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HQ 960968

November 30, 2000

CLA-2 RR:CR:TE 960968 BAS/jsj


TARIFF NO.: 4202.92.9026

Ms. Julie Robinson
Trust Air Cargo (U.S.A.) Co.
1360 N. Wood Dale Road, Unit I
Wood Dale, Illinois 60191

RE: Classification of tool roll, “ladder caddy,” “ladderware”; Reconsideration of NY B85587.

Dear Ms. Robinson:

This is in reply to your undated letter, on behalf of Doubletree Products, Inc., requesting reconsideration of New York (NY) B85587, dated June 4, 1997. In that ruling, Customs classified your client’s merchandise, which Doubletree now refers to as “ladderware” and the Customs Service has previously referred to as a “ladder caddy,” under subheading 4202.92.9026 of the Harmonized Tariff Schedule of the United States (HTSUS). You contend that the “ladder caddy” should be classified under subheading 6307.90.9989, HTSUS, as an other made up article.

You submitted a sample of the “ladder caddy” or “ladderware” to aid us in our determination. It is the understanding of the Customs Service that the merchandise in issue may be manufactured in Taiwan, China or Viet Nam.


The merchandise under consideration, a “ladder caddy,” is made of man-made textile materials. It is designed to contain tools and accessories in various pockets and to be rolled up and secured closed like a tool roll. When unrolled, the article is designed to be used with a ladder by placing it over the top rung or step making the tools easily accessible.

The item features a series of interior pockets designed to contain tools and other accessories. In its unfolded condition, it measures approximately 29-½ inches (H) by 16 inches (W). The item is rolled and secured by means of webbed textile straps with plastic slide lock fasteners.

The body of the bag is composed of 100 percent woven polyester, 600 denier x 300 denier with a water resistance coating. The strapping and the edge tram are 100 percent woven polypropylene. The strap lock is plastic and the rivets, D-rings, and snaps are composed of nickel plated cold rolled steel.


Whether the woven polyester “ladder caddy” or “ladderware” is classifiable under heading 4202, HTSUS, as a tool bag or similar container, or under heading 6307, HTSUS, as an other made-up textile article ?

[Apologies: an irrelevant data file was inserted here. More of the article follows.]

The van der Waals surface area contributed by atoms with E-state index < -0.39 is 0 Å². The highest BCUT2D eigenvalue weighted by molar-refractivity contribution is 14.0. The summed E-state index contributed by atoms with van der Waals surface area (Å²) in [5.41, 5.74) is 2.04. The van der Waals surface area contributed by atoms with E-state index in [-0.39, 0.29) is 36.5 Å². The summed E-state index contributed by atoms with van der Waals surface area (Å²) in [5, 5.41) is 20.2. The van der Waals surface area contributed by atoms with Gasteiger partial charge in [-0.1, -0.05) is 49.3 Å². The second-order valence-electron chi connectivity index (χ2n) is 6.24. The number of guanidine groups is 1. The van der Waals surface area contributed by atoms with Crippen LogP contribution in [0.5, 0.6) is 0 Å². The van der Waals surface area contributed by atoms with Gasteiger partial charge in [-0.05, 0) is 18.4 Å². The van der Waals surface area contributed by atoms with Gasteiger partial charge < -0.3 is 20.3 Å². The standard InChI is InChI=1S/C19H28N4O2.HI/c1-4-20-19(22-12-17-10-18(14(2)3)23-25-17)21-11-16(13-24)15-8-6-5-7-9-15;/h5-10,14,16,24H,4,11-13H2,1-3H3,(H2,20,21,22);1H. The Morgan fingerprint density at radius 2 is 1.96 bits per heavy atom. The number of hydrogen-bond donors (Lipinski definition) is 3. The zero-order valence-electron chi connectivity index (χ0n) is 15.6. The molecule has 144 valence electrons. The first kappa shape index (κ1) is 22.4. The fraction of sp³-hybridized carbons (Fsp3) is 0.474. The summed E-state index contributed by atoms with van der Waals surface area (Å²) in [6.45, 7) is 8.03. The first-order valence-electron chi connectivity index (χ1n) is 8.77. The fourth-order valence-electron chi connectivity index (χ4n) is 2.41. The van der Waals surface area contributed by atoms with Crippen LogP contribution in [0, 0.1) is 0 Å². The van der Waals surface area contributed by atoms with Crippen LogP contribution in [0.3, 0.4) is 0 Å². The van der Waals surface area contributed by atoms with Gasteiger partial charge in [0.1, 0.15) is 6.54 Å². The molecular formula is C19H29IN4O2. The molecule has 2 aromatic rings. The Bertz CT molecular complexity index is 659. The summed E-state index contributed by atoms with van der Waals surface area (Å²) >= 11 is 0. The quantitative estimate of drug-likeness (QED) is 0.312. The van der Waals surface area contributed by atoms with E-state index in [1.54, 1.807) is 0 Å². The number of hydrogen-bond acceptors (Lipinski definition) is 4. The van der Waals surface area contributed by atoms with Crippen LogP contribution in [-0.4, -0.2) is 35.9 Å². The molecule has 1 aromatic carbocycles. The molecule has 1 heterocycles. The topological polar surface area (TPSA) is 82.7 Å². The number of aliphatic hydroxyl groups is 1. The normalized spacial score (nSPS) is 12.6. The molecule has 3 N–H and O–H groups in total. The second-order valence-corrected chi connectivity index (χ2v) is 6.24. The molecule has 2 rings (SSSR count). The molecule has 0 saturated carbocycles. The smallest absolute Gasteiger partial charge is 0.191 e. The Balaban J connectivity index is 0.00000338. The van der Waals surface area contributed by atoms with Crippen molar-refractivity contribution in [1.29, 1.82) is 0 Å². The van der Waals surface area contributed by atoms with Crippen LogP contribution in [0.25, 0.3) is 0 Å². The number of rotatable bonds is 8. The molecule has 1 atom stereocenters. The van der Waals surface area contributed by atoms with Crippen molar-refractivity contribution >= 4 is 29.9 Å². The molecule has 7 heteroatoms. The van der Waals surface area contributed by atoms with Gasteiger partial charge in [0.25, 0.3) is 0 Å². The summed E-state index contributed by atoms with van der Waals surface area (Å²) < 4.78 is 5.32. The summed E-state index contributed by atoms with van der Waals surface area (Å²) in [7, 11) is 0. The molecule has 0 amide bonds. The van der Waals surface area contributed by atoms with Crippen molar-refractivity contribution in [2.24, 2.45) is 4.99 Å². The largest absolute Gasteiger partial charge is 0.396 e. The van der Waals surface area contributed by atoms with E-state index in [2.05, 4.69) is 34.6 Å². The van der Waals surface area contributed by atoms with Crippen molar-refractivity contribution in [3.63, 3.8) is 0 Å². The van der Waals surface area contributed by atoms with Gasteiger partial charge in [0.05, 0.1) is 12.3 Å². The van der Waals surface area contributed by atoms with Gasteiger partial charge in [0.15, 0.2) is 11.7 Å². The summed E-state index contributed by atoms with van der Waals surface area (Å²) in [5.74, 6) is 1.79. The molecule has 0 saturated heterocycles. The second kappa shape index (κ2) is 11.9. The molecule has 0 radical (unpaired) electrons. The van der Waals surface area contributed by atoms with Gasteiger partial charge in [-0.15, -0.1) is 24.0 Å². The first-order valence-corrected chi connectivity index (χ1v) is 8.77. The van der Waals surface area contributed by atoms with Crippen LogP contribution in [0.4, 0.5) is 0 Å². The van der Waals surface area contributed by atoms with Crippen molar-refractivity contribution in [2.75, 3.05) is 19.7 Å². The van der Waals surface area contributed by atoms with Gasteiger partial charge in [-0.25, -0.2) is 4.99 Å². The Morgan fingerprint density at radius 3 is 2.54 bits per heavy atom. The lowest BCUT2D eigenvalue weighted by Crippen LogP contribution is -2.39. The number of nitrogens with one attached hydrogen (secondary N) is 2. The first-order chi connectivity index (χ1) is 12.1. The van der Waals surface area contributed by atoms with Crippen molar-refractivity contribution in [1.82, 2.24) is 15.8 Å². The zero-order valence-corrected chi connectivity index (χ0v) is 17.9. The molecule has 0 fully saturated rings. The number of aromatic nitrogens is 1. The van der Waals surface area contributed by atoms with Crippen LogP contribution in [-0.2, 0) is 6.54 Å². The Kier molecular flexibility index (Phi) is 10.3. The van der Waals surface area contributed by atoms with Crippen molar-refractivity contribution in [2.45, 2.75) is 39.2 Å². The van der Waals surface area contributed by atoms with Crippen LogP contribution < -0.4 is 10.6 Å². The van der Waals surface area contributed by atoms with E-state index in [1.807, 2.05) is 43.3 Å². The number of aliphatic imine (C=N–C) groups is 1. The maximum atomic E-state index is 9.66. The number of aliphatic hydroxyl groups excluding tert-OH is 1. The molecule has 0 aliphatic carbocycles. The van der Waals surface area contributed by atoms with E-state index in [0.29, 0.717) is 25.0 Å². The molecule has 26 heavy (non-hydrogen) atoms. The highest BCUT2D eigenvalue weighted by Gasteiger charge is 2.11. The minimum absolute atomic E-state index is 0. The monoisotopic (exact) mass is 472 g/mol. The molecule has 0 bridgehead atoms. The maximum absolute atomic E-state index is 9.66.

Classification of imported merchandise under the Harmonized Tariff Schedule of the United States is made in accordance with the General Rules of Interpretation (GRI). GRI 1 provides that the classification of goods shall be determined according to the terms of the headings of the tariff schedule and any relative Section or Chapter Notes. In the event that the goods cannot be classified solely on the basis of GRI 1, and if the headings and legal notes do not otherwise require, the remaining GRIs may then be applied.

In NY B85587, Customs classified the “ladder caddy” in question under heading 4202, HTSUS. Heading 4202 provides:

Trunks, suitcases, vanity cases, attache cases, briefcases, school satchels, spectacle cases, binocular cases, camera cases, musical instrument cases, gun cases, holsters and similar containers; traveling bags, toiletry bags, knapsacks and backpacks, handbags shopping bags, wallets, purses, map cases, cigarette cases, tobacco pouches, tool bags, sports bags, bottle cases, jewelry boxes, powder cases and similar containers, of leather or of composition leather, of sheeting of plastics, of textile materials, of vulcanized fiber or of paperboard, or wholly or mainly covered with such materials or with paper. (Emphasis added).

The Harmonized Commodity Description and Coding System Explanatory Notes (ENs) represent the official interpretation of the Harmonized System at the international level (for the 4 digit headings and the 6 digit subheadings). The EN’s facilitate classification under the HTSUS by offering guidance in understanding the scope of the headings and GRI’s. While not legally binding, the EN’s represent the considered views of classification experts of the Harmonized System Committee. It has, therefore, been the practice of the Customs Service to follow the terms of the EN’s, when appropriate, when interpreting the HTSUS. See T.D. 89-80, 54 Fed. Reg. 35127-28 (Aug. 23, 1989).